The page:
Problem properties are littered throughout the city, often causing unsafe or undesired living conditions.
“A problem property is a chronic offender. It’s where there’s been a multitude of issues,” said John Lazaruk, team lead with the city’s community standards branch. Lazaruk explained problem properties can include ongoing conditions such as derelict vehicles, illegal suites, or a neglected or abandoned property. Continue reading Residents talk to problem properties task force Task force urges people to keep reporting properties
Several dozens of residents attended the Stadium Station Area Redevelopment Plan (ARP) open house on April 20, where city staff were present to offer information and clarify concerns.
The ARP complements work done on 2008’s Stadium Station Transit Oriented Development (TOD) plan. In 2013, after a developer expressed interest in the Muttart site located just south of the LRT station, council asked city administration to reassess the TOD plan and identify options for mixed-use development on that site and on the city-owned park-and-ride lot. In December 2014, council allocated over $14 million for TOD-supportive infrastructure at Stadium station and, the following month, Brookfield Residential purchased the Muttart site. Continue reading Residents voice opinions at open house Stadium Station Redevelopment Plan progresses
Parking can quickly become a source of conflict between neighbours. But before you get angry with the guy who keeps parking his truck in front of your house, let’s review the rules.
First of all, you don’t own the parking spot in front of your house, the city does. Street parking is just that: on the street. The city sets the rules through traffic safety bylaw 5590. And as tempting as it may be to prevent other people from parking in front of your house by placing objects or signs on the road, keep in mind you can be charged for doing so. Continue reading The rules of public and private parking Knowing the bylaws can help you park properly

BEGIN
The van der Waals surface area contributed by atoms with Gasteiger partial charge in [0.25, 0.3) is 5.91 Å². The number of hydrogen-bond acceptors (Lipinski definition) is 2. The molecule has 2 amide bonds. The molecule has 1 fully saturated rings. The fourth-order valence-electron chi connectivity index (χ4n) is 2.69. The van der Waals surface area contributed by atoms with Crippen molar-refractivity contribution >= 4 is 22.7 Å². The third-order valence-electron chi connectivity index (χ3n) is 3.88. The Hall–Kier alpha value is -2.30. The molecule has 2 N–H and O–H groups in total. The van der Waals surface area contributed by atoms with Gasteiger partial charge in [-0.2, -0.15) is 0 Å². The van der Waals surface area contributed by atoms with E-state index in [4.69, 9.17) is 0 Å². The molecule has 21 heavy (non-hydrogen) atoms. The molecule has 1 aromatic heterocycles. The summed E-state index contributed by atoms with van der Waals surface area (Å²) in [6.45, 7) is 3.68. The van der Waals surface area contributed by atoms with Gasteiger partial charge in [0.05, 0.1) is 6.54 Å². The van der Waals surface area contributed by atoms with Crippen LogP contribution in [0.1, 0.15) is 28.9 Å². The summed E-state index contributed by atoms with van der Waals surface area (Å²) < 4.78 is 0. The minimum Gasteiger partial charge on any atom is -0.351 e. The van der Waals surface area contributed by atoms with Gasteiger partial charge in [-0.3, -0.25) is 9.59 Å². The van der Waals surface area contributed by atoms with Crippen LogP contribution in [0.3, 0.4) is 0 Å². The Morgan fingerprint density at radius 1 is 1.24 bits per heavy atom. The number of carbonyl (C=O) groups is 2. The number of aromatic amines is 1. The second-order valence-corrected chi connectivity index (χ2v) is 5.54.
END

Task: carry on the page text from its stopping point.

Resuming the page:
Travel is eye-opening. You’re in a new place and you can’t help comparing it to home.
When I went on a recent working trip to Havana, Cuba, it made me see our neighbourhoods in a new light. A better light. And it made me angry some people still think we live in a questionable part of town. Continue reading Comparing communities of two different cities Pinpointing the ways in which a community thrives
The city kicked off the second phase of the Dawson Park and Kinnaird Ravine Master Plan last month by asking citizens to share their vision for the future.
An open house held at Alex Taylor School on Jan. 17 invited residents to help craft a vision statement, vote on preferred features, and map out their ideal park to inform design concepts that will be presented in the next phase.
Continue reading City seeks input for future of river valley parks Dawson Park and Kinnaird Ravine plan enters phase two
Horse racing will continue at Northlands until 2018. In November, Northlands and Horse Racing Alberta (HRA) reached an agreement to continue racing at the park until July 2018, when Century Mile, the new track outside the city, is ready.
Mat Monaco, executive director of The Horsemens Benevolent and Protective Association of Alberta (HBPA), said it’s a positive commitment.
Continue reading Northlands is home to horse racing until 2018 Victory and heartbreak mark last day of thoroughbred season
Through boom and bust, calls for action on affordable housing have prevailed for at least a generation. Despite countless announcements and interventions from various levels of governments over the past decade, the situation continues to get worse rather than better.
At the end of September, Mayor Don Iveson joined other big city mayors in Toronto to ask the federal government for a major infusion of money for affordable housing. Iveson has joined his counterparts across Canada in referring to the affordable housing situation as a “crisis”.
Continue reading Fixing Edmonton’s affordable housing problem The slow progress to creating better housing strategies